My father disdained the simplicity of Prisoner Fudge—a stripped-down recipe of sugar, milk, margarine and chocolate chips. He’d plop the ingredients into his metal mixing bowl, and since no real cooking was involved, he’d melt the chips and margarine, stir, then pour the brown silk into a pan. For a day, it tasted like jellified chocolate syrup. Soon after, it hardened into a shale that Neanderthals might have chipped to make spearheads.
On weekdays my father was a sober, black-robed judge in Sioux Falls, South Dakota. On weekends, he’d mix, crimp and fluff until midnight, wearing a white, open-chested V-neck T-shirt like an Italian papa in a tenement house. A prodigious baker, he made so many carrot cakes during one bleak stretch of my adolescence that, despite the infinite variations of ingredients—cloves, raisins, walnuts, allspice, pecans, Brer Rabbit molasses, and butter-cream, cream cheese and sour cream frostings—my mom banned them for nine years. Prisoner Fudge was the easiest thing he made. After the skill he displayed lightly toasting meringues; after the patience he showed getting just the right spring on his Johnny Cake; he must have smoldered watching an infantile dessert disappear faster than his delicacies.
Prisoner Fudge earned its name because local do-gooders baked batches for inmates at the penitentiary every holiday. It became a regular Christmas routine for my family: one batch to relieve the souls of prisoners, one for us. The recipe appeared amid those for casseroles and other desserts in the local Argus Leader newspaper. It differed in that, at the bottom, where recipes normally encourage innovation with nuts or butterscotch, this recipe reminded patrons that the State Pen rejected any and all enhancements. No drizzled toppings, no caramel ribbons, no peanut butter. People even had to drop off batches uncut at the penitentiary a mile from my house, so volunteers could pare each pan into one-inch cubes and probe for contraband ingredients with a knife.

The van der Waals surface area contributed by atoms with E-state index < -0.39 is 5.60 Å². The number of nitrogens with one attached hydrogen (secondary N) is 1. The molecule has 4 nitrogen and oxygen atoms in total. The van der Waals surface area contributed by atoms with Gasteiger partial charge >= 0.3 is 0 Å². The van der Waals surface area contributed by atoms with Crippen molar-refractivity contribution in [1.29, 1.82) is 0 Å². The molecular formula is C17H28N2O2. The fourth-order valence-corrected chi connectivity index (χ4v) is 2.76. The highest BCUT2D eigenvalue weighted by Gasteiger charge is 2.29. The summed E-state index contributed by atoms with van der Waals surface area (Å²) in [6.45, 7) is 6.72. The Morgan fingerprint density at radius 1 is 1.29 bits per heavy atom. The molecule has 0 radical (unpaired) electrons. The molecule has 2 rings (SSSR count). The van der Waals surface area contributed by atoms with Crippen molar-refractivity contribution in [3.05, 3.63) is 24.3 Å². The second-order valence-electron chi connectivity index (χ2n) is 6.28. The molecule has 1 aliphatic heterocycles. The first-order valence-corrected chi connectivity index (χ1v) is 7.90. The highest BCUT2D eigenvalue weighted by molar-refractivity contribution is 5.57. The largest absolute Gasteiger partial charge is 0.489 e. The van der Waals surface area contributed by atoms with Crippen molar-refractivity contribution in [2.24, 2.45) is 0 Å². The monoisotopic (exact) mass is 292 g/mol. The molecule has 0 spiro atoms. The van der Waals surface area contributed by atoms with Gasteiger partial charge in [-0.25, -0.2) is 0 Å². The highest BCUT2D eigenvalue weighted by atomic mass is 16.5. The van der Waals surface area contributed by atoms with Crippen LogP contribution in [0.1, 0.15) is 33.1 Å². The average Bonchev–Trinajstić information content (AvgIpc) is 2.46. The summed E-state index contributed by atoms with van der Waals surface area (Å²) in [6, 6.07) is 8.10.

Most assumed these measures were meant to reduce the chances of smuggling in nail files or heroin. But the real reason was simpler and baser. The guards didn’t worry about contraband; they worried about the prisoners. Even tasteless walnuts made one batch different, raised one man from proletariat to bourgeoisie. And better the dystopia of everyone being equally bad off than someone getting shivved in the shower for a few cents of marshmallow.
All batches came in anonymously, so no prisoner my father sent to jail could have known the origin of the fudge he savoured. Most, I suspect, would not have been grateful. Yet a minority of those men, after paying their debts to society, would approach him in the grocery store, shake his hand, and confess that the conviction he had laid down had straightened them out. When the ex-con resumed shopping, my dad would relate his crimes, and in this way I heard about dozens of despicable acts involving drunk driving, manslaughter or meth. All the D.A.R.E. and evil-alcohol campaigns in the world couldn’t have scared me off mind-altering substances more than watching those men try to resume their lives and shop like nothing had ever happened.
But as a doctor leaves death behind him on his personal time, the stories never bothered my father. He’d swing his cart around the grocery store and head for the baking aisle.